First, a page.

It’s a New Year and a new decade – and I’m determined to be optimistic! Yes, things look pretty bad if you’re someone concerned about what we are doing to our planet. But the alternatives to being optimistic seem even bleaker. So 2020 and the decade to come is, I’m confident, going to be the one when we finally wake up and DO SOMETHING.
Yes, there are still reasons to be pessimistic (or perhaps realistic) but that, on its own, won’t achieve anything. So what’s good?
Well, one common thread through all the good things that are happening is that Nature is a much tougher cookie than we may give it credit. Leave it alone and it bounces back very promptly. Sure, we can’t leave it too late to save a particular species but projects around the world have demonstrated what can be done when we set our minds to it.
Close to home we have otters now back in every British county. The Bittern, a wetland bird that was close to the end of its days as a breeding bird in Britain 20 years ago, is now back to hopefully sustainable numbers and extending its range. The Large Blue Butterfly was extinct in Britain but, with reintroductions and careful habitat managements, has a much rosier future here now. And, of course, we have our Red Kites to show just how successful a species can be if you remove the threats it previously faced.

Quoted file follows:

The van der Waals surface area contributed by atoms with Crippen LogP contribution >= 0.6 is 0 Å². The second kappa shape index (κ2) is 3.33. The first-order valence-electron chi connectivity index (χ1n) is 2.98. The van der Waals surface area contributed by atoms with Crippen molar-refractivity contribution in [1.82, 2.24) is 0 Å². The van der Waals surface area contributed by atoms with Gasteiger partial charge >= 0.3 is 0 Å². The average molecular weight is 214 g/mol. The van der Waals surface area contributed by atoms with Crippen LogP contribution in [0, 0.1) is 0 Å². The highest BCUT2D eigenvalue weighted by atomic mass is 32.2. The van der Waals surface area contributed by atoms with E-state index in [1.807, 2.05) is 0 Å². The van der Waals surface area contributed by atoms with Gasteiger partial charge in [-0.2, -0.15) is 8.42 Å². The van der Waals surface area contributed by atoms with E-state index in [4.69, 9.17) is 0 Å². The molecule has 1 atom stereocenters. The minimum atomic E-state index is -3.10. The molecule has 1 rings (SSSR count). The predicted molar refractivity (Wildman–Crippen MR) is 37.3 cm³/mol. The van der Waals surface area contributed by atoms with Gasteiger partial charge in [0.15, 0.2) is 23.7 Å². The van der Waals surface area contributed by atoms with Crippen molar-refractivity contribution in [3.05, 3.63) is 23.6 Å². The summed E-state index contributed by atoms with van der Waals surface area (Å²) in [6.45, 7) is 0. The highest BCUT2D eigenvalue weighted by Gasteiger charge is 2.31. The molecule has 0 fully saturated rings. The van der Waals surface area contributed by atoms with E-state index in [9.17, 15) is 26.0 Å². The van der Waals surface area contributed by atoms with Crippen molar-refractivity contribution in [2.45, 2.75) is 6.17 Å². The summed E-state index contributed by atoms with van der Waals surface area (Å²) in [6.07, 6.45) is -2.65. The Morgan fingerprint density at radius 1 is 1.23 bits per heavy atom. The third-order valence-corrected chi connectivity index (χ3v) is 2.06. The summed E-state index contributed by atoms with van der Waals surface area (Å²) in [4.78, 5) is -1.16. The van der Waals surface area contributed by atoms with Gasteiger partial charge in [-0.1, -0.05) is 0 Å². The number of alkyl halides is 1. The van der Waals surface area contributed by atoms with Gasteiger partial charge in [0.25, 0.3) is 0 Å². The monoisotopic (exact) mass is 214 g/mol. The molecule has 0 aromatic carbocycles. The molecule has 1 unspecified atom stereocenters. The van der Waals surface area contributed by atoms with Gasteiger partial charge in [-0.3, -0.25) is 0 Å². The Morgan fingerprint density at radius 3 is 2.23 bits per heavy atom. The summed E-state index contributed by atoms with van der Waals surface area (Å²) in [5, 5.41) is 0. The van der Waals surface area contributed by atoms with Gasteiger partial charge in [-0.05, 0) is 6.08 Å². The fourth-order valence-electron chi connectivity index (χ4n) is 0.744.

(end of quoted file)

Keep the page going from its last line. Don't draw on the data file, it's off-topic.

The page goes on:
Communities across the country are ‘rewilding’ their roadside verges and our own Borough is now starting on a programme to do this. Behind that we now have a local Environment and Climate Emergency declared which will, with the right level of commitment, focus attention on a whole range of local possibilities.
And, here in Cookham, we now have 100 gardens signed up to our Wild About Gardens Awards with some really exciting ideas being developed for this for the coming year. The much-publicised success of the Knepp rewilding in Sussex (read the book here) is giving encouragement to communities and individuals across the land and we have our own Harris Woodbridge Reserve to show that simple acts can make a difference. In our first year there we saw frogs returning to the little pond there as well as dragonflies breeding. The National Trust is taking action to improve the biodiversity of our local Commons and WildCookham is playing its part: we hope to see the results of the labours of volunteers in the coming summer. The John Lewis Partnership is now actively engaged with us in Cookham and we are talking to the Institute of Marketing at Moor Hall about how we can work together.
Perhaps best of all there are now around 400 people locally who have shown their interest in WildCookham as followers on Facebook and by joining our mailing list. And many are volunteering to get actively involved, to make a practical difference to their community.
The big decisions about the future of our planet need to be taken at a global level, but we are making a difference in our backyards. If I – and you and you and … - take some action to improve our local world, our local habitats, that’s not only going to make a difference here in Cookham, in Maidenhead; it’s going to help other people to get involved. And the more involved we are, the more aware we become, the more our views are changed – and that percolates up in the way we vote, the way we talk to our family, our neighbours, our work colleagues. And that way we make a difference, on the ground (literally) but also within our democracy.
If you want to find out what WildCookham is going to do in your backyard this year come to our 2020 Kickoff meeting on 31st January (see here). And get involved.